HOUSTON June 19, 2018 ⎯ A Flash Flood Watch is in effect for parts of the region through 7 PM CDT today. Not everyone in the watch area will experience heavy rain, but those that do may also be at risk for flash flooding.
After the region had a few rounds of shower activity overnight, we are experiencing a break this morning. Areas to both our east and west however continue to experience periods of heavy rainfall and the potential for this rainfall to occur across Southeast Texas will exist today. We're continuing to monitor the tropical system that we've been talking about over the past few days, which is located near Corpus Christi this morning. Rain bands rotating around this system are expected to bring periods of heavy rain to portions of the Texas coast today and it will be within these bands that higher rain totals... and a potential for flash flooding... exist. Widespread flash flooding is not expected, but for areas that experience one (or more) of these bands flash flooding will be possible.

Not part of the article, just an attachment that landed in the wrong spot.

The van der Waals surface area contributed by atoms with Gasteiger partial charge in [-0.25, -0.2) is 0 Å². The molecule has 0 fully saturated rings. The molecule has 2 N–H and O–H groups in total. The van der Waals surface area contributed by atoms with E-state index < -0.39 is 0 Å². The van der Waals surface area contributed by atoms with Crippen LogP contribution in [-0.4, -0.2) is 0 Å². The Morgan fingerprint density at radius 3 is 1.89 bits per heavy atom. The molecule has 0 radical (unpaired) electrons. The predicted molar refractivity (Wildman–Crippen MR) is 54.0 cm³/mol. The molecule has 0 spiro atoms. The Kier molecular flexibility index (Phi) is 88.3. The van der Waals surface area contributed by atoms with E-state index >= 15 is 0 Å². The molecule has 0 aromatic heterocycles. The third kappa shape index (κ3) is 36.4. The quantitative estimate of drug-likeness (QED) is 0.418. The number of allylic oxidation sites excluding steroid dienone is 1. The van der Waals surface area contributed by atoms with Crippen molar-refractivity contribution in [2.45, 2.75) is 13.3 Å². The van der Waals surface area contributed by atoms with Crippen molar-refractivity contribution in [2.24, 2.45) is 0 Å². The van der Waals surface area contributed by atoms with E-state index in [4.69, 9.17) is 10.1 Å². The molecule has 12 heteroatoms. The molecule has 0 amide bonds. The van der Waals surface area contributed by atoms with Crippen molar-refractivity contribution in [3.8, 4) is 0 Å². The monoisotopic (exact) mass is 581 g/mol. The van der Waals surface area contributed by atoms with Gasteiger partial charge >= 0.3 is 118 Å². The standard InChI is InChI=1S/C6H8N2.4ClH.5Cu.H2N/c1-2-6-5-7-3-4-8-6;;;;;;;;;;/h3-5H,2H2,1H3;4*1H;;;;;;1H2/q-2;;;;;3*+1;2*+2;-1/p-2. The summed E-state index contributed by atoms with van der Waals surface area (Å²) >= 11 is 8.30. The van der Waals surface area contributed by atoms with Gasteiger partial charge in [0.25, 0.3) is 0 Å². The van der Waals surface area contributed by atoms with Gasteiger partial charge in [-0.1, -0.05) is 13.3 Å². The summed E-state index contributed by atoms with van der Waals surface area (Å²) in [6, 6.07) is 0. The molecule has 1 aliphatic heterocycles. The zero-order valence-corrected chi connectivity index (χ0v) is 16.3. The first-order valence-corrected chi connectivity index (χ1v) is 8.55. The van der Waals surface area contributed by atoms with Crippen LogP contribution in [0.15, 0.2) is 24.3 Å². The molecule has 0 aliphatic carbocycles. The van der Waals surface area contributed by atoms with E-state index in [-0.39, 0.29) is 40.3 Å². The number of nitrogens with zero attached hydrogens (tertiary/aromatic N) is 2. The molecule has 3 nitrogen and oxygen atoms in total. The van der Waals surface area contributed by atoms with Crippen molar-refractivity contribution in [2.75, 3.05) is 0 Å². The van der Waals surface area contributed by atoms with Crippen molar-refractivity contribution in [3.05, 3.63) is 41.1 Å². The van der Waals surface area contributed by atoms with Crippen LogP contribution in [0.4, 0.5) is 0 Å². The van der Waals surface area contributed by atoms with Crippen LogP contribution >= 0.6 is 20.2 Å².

Confidence in the timing and development of any rain band today is very low and forecast rain amounts across the Flash Flood Watch area are only in the 1-3 inch range. These amounts alone are not expected to produce flash flooding. It will be the higher amounts of 4-6 inches that materialize within the rain bands that produce the flooding concerns.
Coastal and Marine
Long-period swell will result in waves in the 6-8 feet range offshore today. It will also produce a high rip current risk along Gulf-facing beaches and produce tide levels peaking around 3.0 feet above MLLW at times of high tide. This may result in localized wave run-up or minor tidal overwash on Bolivar Peninsula.
Urban Flash Flood Messaging
Heavy rainfall is forecast for portions of Southeast Texas, including highly urbanized areas like the Houston metropolitan area. Based on forecast conditions, NWS Houston will be utilizing the following urban flash flood messaging for this event:
- Turn Around, Don't Drown. Isolated underpasses or low-water crossings may be life-threatening.
- Pay attention to the weather. Monitor HCFCD, TranStar, and NWS for current conditions.